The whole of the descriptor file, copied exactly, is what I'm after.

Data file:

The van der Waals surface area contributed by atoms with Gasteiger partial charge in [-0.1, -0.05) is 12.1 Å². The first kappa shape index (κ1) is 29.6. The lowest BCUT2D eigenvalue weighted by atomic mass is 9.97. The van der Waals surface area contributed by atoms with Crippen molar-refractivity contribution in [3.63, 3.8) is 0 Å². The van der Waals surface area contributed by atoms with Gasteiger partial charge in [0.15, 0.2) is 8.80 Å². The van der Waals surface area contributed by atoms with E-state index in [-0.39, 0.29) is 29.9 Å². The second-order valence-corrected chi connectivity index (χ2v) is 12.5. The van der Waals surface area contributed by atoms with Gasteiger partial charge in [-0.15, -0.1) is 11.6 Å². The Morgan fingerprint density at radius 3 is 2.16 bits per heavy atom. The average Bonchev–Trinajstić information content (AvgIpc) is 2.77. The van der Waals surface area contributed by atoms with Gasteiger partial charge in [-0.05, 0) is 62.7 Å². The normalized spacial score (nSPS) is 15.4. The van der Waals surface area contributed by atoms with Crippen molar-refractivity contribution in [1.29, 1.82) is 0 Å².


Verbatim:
The van der Waals surface area contributed by atoms with Gasteiger partial charge in [-0.1, -0.05) is 12.1 Å². The first kappa shape index (κ1) is 29.6. The lowest BCUT2D eigenvalue weighted by atomic mass is 9.97. The van der Waals surface area contributed by atoms with Crippen molar-refractivity contribution in [3.63, 3.8) is 0 Å². The van der Waals surface area contributed by atoms with Gasteiger partial charge in [0.15, 0.2) is 8.80 Å². The van der Waals surface area contributed by atoms with E-state index in [-0.39, 0.29) is 29.9 Å². The second-order valence-corrected chi connectivity index (χ2v) is 12.5. The van der Waals surface area contributed by atoms with Gasteiger partial charge in [-0.15, -0.1) is 11.6 Å². The Morgan fingerprint density at radius 3 is 2.16 bits per heavy atom. The average Bonchev–Trinajstić information content (AvgIpc) is 2.77. The van der Waals surface area contributed by atoms with Gasteiger partial charge in [-0.05, 0) is 62.7 Å². The normalized spacial score (nSPS) is 15.4. The van der Waals surface area contributed by atoms with Crippen molar-refractivity contribution in [1.29, 1.82) is 0 Å².